Fellows From 93 Countries Gather at GLF-2010 in Washington

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By Malik Siraj Akbar

WASHINGTON DC: The Global Leadership Forum (GLF-2010), which is an essential component of the State Department-sponsored Hubert Humphrey Fellowship, was an implicit demonstration of increasing relationship between the United States of America and different countries of the world in the domain of education and cultural exchange.

The five-day long conference kicked off on Sunday in the US national capital in connection to a ten-month long program which the Fulbright Exchange Commission administers with the collaboration of the International Institute for Education (IIE).

Pakistan, with twenty-seven Humphrey Fellows, is currently the highest recipient of the coveted mid-career fellowship.

The Hubert Humphrey Fellowship, founded in 1978, to respect the services of former US Vice President and senator Hubert H. Humphrey, has a network of 4,200 alumni in 157 countries of the world.

Amy Nemith, Assistant Director of the Hubert Humphrey Program at the IIE, told The Baloch Hal that the GLF was the first of two times when the Fellows were brought together in Washington DC to introduce them with the US capital and fellows working at different campuses across the United States.

Amy said 218 Fellows from ninety-three (93) different countries attended the Global Leadership Forum this year.

“It is a chance for all to Humphrey Fellows to discuss what it means to be a (better) global leader. The Forum is one of the benchmarks of the fellowship year,” she said,”We are expecting from the Global Leadership Forum to give the Humphrey Fellows a broader understanding of the program. Previously, the Fellows were based at their individual campuses but now we have made them a part of a larger global community.

On the opening evening of the GLF,Dr. Allan Lichtman of American University spoke about the legacy of Hubert Humphrey whom he described as a man who proved his leadership skills even without becoming the president of the United States.

Dr. Lichtman started his talk about Hubert Humphrey amid applause when he said he truly felt the legacy of the former senator after seeing Fellows from India and Pakistan dinning on one table. ” That is what Hubert Humphrey stood for!” said Lichtman who offered a chronological description of Humphrey.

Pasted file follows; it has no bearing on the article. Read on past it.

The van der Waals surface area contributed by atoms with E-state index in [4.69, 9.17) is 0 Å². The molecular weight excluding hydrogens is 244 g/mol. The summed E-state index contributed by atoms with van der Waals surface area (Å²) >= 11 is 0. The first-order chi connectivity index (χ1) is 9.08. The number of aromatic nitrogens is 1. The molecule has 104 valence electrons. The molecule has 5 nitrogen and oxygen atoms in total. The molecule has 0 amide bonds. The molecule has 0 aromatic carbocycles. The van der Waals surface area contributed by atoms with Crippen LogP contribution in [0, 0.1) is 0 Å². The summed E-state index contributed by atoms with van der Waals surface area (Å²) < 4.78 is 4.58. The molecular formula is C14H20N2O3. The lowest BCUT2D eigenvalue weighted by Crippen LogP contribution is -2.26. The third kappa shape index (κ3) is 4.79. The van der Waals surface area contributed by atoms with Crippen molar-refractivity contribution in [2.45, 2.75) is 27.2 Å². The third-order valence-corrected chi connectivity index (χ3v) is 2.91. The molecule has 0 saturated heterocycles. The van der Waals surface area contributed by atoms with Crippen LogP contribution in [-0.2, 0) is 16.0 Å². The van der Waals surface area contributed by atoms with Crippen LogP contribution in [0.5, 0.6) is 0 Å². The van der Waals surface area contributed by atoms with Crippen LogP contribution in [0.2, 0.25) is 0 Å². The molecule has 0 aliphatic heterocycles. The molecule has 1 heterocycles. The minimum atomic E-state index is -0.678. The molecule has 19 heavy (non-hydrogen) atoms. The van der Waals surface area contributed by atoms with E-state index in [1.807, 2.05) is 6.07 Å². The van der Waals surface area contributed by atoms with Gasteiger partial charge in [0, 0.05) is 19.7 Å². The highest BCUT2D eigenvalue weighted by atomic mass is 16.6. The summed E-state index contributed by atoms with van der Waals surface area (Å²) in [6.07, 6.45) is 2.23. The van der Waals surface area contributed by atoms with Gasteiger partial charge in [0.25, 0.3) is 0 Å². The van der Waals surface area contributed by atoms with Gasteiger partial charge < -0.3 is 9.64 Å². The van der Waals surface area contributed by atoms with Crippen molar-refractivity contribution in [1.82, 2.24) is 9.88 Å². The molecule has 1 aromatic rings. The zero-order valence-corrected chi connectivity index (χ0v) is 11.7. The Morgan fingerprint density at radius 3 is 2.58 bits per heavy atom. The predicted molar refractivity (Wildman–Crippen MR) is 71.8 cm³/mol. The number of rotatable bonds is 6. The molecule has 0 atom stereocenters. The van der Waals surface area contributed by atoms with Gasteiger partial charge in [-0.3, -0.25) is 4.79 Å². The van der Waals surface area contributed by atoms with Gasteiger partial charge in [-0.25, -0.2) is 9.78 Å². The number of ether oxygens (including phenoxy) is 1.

According to Lichtman, Hubert Humphrey staunchly advocated civil rights and pushed the Democrats to struggle for equal rights for all citizens. He was opposed to nuclear weapons and the war in Vietnam.

” Hubert Humphrey played a significant role in introducing the Civil Rights Act of 1964 which remarkably ended discrimination and segregation in the United States,” he recalled,”he was an internal critic of the war in Vietnam and wanted it to be transformed into an internal war against disease, poverty and hunger. The War in Vietnam was horrendous for Hubert Humphrey and brought him immense misery.”

Fellows from different parts of the world admired the exchange program and described it as a helpful opportunity for the mid-career professionals to improve their management and leadership skills in order to lead in their respective domains in the future.

Hussein Habeeb Mhawesh, an orthopedic surgeon from Iraq who is currently affiliated as a Humphrey Fellow at Johns Hopkins Bloomberg School and Public Health, said the fellowship offered him a “great chance” to meet people from the same profession of other countries. ” America is a relatively new nation in the comity of the world but they have assumed a leading role within a few hundred years because of their hard work,” he said.